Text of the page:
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I'd like to explore 'data science'. The term seems a little vague to me, but I expect it to require:

  1. machine learning (rather than traditional statistics);
  2. a large enough dataset that you have to run analyses on clusters.

What are some good datasets and problems, accessible to a statistician with some programming background, that I can use to explore the field of data science?

To keep this as narrow as possible, I'd ideally like links to open, well used datasets and example problems.

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3 Answers 3

Just head to kaggle.com; it'll keep you busy for a long time. For open data there's the UC Irvine Machine Learning Repository. In fact, there's a whole Stackexchange site devoted to this; look there.

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The Sunlight Foundation is an organization that is focused on opening up and encouraging non-partisan analysis of government data.

There is a ton of analysis out there in the wild that can be used for comparison, and a wide variety of topics.

They provide tools and apis for accessing data, and have helped push to make data available in places like data.gov.

One interesting project is Influence Explorer. You can get source data here as well as access to real time data.

You might also want to take a look at one of our more popular questions:

Publicly available datasets.

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Is your Masters in Computer Science? Statistics?

Is 'data science' going to be at the center of your thesis? Or a side topic?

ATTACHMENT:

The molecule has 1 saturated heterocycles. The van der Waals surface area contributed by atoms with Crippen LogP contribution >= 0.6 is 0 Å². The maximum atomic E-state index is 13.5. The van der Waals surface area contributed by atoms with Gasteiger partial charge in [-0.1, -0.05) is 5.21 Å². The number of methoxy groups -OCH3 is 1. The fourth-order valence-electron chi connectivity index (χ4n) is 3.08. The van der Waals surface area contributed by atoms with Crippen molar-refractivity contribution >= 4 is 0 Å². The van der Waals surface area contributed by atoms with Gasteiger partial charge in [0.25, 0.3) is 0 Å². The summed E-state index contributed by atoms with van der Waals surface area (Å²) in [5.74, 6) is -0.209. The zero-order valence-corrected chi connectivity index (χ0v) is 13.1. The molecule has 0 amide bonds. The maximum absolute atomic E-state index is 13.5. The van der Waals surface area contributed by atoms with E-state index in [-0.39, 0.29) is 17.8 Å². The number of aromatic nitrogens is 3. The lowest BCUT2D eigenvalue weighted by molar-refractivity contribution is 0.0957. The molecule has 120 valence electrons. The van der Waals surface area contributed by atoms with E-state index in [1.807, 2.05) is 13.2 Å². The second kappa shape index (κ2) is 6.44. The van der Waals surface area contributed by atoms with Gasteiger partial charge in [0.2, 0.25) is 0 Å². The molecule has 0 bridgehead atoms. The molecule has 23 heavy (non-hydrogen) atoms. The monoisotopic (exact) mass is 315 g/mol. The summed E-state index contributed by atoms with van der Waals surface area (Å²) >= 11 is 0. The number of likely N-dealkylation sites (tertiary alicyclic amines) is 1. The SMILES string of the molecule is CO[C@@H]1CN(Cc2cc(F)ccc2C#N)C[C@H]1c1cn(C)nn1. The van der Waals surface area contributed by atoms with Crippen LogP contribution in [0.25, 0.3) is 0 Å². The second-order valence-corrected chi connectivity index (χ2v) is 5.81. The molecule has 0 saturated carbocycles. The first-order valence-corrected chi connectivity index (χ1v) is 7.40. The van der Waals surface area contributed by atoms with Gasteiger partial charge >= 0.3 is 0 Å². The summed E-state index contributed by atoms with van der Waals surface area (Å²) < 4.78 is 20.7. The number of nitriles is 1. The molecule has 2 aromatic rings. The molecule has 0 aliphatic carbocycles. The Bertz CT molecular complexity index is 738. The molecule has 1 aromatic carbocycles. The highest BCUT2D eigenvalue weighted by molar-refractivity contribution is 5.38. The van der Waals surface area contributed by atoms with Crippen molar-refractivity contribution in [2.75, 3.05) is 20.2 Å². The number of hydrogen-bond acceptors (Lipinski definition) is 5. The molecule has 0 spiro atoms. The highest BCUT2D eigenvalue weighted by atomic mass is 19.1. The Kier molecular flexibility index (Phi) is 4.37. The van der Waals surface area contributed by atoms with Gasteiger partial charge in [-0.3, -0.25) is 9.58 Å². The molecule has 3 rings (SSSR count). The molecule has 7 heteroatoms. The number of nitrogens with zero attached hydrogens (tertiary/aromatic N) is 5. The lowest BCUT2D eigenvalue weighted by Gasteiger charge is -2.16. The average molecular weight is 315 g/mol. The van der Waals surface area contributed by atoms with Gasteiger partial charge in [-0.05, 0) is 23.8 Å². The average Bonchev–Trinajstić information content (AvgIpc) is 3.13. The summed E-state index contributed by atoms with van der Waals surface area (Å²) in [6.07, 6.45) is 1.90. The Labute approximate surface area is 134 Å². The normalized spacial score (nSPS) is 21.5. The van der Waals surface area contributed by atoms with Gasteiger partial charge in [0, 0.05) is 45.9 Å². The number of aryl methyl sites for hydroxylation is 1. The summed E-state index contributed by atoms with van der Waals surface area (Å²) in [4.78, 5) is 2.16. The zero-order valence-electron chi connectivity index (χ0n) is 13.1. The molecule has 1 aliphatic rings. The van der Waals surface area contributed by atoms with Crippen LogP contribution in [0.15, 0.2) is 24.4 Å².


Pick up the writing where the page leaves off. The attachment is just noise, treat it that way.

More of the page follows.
I'll assume your in Statistics and that you want to focus your thesis on a 'data science' problem. If so, then I'm going to go against the grain and suggest that you should not start with a data set or an ML method. Instead, you should seek an interesting research problem that's poorly understood or where ML methods have not yet been proven successful, or where there are many competing ML methods but none seem better than others.

Consider this data source: Stanford Large Network Dataset Collection. While you could pick one of these data sets, make up a problem statement, and then run some list of ML methods, that approach really doesn't tell you very much about what data science is all about, and in my opinion doesn't lead to a very good Masters thesis.

Instead, you might do this: look for all the research papers that use ML on some specific category -- e.g. Collaboration networks (a.k.a. co-authorship). As you read each paper, try to find out what they were able to accomplish with each ML method and what they weren't able to address. Especially look for their suggestions for "future research".

Maybe they all use the same method, but never tried competing ML methods. Or maybe they don't adequately validate their results, or maybe there data sets are small, or maybe their research questions and hypothesis were simplistic or limited.

Most important: try to find out where this line of research is going. Why are they even bothering to do this? What is significant about it? Where and why are they encountering difficulties?

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This is a pretty good idea. The Masters is in Statistics. –  user3279453 Jun 18 at 12:30

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